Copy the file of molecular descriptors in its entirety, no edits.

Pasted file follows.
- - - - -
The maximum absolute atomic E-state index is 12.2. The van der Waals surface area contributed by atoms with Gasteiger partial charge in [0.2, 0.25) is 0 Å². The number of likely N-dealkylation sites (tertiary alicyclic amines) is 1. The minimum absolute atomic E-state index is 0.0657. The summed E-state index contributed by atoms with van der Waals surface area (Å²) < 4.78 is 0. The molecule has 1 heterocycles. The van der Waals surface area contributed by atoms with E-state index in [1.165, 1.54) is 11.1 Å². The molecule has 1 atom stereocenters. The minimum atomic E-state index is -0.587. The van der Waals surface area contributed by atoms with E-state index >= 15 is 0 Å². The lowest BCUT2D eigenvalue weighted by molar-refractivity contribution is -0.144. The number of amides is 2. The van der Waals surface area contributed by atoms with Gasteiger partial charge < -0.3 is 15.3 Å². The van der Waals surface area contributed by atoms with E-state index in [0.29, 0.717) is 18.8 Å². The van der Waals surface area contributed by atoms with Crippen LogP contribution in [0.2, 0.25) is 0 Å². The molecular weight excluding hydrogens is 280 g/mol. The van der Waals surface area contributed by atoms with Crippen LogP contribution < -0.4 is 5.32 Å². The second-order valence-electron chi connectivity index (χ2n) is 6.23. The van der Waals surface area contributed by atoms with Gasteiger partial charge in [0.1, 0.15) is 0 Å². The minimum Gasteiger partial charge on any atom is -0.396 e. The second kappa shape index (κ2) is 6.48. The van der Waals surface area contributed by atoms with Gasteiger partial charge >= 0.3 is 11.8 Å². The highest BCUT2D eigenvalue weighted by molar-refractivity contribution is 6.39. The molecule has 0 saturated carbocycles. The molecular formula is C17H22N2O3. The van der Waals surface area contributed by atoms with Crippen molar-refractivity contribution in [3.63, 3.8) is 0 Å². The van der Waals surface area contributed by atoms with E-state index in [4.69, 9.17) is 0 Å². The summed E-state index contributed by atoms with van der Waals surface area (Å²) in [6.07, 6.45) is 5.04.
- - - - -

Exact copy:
The maximum absolute atomic E-state index is 12.2. The van der Waals surface area contributed by atoms with Gasteiger partial charge in [0.2, 0.25) is 0 Å². The number of likely N-dealkylation sites (tertiary alicyclic amines) is 1. The minimum absolute atomic E-state index is 0.0657. The summed E-state index contributed by atoms with van der Waals surface area (Å²) < 4.78 is 0. The molecule has 1 heterocycles. The van der Waals surface area contributed by atoms with E-state index in [1.165, 1.54) is 11.1 Å². The molecule has 1 atom stereocenters. The minimum atomic E-state index is -0.587. The van der Waals surface area contributed by atoms with E-state index >= 15 is 0 Å². The lowest BCUT2D eigenvalue weighted by molar-refractivity contribution is -0.144. The number of amides is 2. The van der Waals surface area contributed by atoms with Gasteiger partial charge < -0.3 is 15.3 Å². The van der Waals surface area contributed by atoms with E-state index in [0.29, 0.717) is 18.8 Å². The van der Waals surface area contributed by atoms with Crippen LogP contribution in [0.2, 0.25) is 0 Å². The molecular weight excluding hydrogens is 280 g/mol. The van der Waals surface area contributed by atoms with Crippen LogP contribution < -0.4 is 5.32 Å². The second-order valence-electron chi connectivity index (χ2n) is 6.23. The van der Waals surface area contributed by atoms with Gasteiger partial charge in [0.1, 0.15) is 0 Å². The minimum Gasteiger partial charge on any atom is -0.396 e. The second kappa shape index (κ2) is 6.48. The van der Waals surface area contributed by atoms with Gasteiger partial charge >= 0.3 is 11.8 Å². The highest BCUT2D eigenvalue weighted by molar-refractivity contribution is 6.39. The molecule has 0 saturated carbocycles. The molecular formula is C17H22N2O3. The van der Waals surface area contributed by atoms with Crippen molar-refractivity contribution in [3.63, 3.8) is 0 Å². The van der Waals surface area contributed by atoms with E-state index in [4.69, 9.17) is 0 Å². The summed E-state index contributed by atoms with van der Waals surface area (Å²) in [6.07, 6.45) is 5.04.